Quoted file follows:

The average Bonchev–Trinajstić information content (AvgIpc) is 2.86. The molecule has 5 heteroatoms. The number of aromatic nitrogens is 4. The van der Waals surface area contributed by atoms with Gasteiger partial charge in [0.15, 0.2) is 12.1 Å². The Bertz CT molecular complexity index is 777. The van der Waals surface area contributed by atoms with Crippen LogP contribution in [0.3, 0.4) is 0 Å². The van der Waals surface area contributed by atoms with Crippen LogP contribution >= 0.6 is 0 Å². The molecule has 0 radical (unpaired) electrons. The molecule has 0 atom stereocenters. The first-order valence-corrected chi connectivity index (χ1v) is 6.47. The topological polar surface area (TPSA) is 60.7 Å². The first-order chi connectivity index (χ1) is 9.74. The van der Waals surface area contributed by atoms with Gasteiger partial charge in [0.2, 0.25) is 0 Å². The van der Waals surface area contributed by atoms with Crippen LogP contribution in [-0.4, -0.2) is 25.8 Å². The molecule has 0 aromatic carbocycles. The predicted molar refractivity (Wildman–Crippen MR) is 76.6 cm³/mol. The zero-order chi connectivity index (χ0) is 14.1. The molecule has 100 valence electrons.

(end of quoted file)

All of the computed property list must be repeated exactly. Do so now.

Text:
The average Bonchev–Trinajstić information content (AvgIpc) is 2.86. The molecule has 5 heteroatoms. The number of aromatic nitrogens is 4. The van der Waals surface area contributed by atoms with Gasteiger partial charge in [0.15, 0.2) is 12.1 Å². The Bertz CT molecular complexity index is 777. The van der Waals surface area contributed by atoms with Crippen LogP contribution in [0.3, 0.4) is 0 Å². The van der Waals surface area contributed by atoms with Crippen LogP contribution >= 0.6 is 0 Å². The molecule has 0 radical (unpaired) electrons. The molecule has 0 atom stereocenters. The first-order valence-corrected chi connectivity index (χ1v) is 6.47. The topological polar surface area (TPSA) is 60.7 Å². The first-order chi connectivity index (χ1) is 9.74. The van der Waals surface area contributed by atoms with Gasteiger partial charge in [0.2, 0.25) is 0 Å². The van der Waals surface area contributed by atoms with Crippen LogP contribution in [-0.4, -0.2) is 25.8 Å². The molecule has 0 aromatic carbocycles. The predicted molar refractivity (Wildman–Crippen MR) is 76.6 cm³/mol. The zero-order chi connectivity index (χ0) is 14.1. The molecule has 100 valence electrons.